Most of us may have a difficult time remembering what it was like to be in preschool, but try to put yourself there for a moment. Everything seems so much bigger than you, your imagination is running freely, and you are actually encouraged to nap in the middle of the day.

It is important to think from 4-year-old’s perspective and consider how they interact with the world around them when planning for an early childhood facility. The following five tips show a few aspects to keep in mind:

  1. Homey Feel

Creating a learning space that makes the students feel like they are at home is a main component to making them comfortable and confident in the classroom. Using rocking chairs and pillows in a reading time space and even at the front door of a typical classroom helps to make the children feel at ease. The image below of Wayne Township Preschool is a good example of this.

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  1. Separation and Ease of Use

If the pre-school is part of a facility that includes an elementary or high school, keep in mind that the preschool functions differently than the rest. Constructing a facility that positions the early childhood area near the front entrance is essential because pick-up and drop-off will be separate from the rest of the school because they are on different schedules. Also, designing different recess areas for preschool children makes for a safer playtime.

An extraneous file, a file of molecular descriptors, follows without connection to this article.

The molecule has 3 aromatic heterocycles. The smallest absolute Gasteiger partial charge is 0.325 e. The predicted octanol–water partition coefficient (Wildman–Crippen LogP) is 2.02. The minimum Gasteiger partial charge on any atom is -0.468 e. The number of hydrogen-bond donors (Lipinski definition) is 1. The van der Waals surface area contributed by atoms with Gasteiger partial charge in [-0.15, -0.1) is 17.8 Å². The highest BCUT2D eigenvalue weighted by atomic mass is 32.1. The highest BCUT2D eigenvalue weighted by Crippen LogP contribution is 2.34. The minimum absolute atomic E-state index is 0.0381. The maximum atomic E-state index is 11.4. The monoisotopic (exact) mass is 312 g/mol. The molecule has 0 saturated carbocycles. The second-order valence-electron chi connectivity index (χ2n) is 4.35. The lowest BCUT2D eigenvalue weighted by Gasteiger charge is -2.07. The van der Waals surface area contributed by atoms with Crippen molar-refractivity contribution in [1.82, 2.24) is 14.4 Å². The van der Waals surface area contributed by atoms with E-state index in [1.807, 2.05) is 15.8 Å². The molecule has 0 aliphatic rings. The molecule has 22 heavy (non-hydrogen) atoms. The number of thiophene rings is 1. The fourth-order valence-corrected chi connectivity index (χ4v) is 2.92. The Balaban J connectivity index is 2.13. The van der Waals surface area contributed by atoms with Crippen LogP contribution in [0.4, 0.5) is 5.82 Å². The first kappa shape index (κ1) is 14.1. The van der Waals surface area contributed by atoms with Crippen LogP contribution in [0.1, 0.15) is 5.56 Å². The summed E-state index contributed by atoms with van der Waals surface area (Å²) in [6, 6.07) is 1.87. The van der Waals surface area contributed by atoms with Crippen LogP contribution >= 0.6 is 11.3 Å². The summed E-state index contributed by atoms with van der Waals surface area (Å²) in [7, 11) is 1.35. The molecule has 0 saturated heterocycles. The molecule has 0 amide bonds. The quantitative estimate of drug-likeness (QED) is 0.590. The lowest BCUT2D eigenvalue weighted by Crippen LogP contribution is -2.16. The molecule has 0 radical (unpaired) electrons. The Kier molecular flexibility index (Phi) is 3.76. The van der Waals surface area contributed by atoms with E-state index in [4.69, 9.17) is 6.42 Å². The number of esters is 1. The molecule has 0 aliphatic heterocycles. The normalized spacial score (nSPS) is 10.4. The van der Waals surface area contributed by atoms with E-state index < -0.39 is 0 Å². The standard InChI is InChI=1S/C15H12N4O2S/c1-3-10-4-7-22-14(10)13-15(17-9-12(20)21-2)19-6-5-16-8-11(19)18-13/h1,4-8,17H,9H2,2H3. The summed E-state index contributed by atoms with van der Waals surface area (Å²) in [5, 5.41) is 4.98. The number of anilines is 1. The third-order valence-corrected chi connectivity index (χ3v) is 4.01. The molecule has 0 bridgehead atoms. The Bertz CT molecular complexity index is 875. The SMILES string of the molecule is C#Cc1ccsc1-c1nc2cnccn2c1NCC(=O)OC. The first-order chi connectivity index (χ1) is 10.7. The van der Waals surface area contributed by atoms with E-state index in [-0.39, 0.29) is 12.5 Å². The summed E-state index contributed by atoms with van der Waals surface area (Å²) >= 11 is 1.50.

1. Keep it Low

Children at this age are using their senses to learn about their environments. The design should be planned to accommodate for their small stature. Textures on the bottom of the wall for them to explore, windows dropped to floor level for them to look out and shorter countertops they can reach are all essential in making a space practical for an early childhood facility.

  1. Hard and Soft Balance

Children at this age spend a lot of their time on the ground. Hard surfaces are easy to clean up after creating messy artwork and snack time. Soft surfaces are practical for naptime, playing and reading. Creating a balance between hard and soft surfaces will allow for all the necessary activities within the classroom.

  1. Utilize Color

Using playful, rich colors within the design on the space can help stimulate learning for the children. According to a study by the University of Kentucky, primary colors, especially red, are preferred during early preschool years. Warmer colors tend to excite brain waves, while cooler colors tend to be more calming. Depending on the type of space, colors should be considered and utilized accordingly.

Future blogs will explore these concepts in more detail.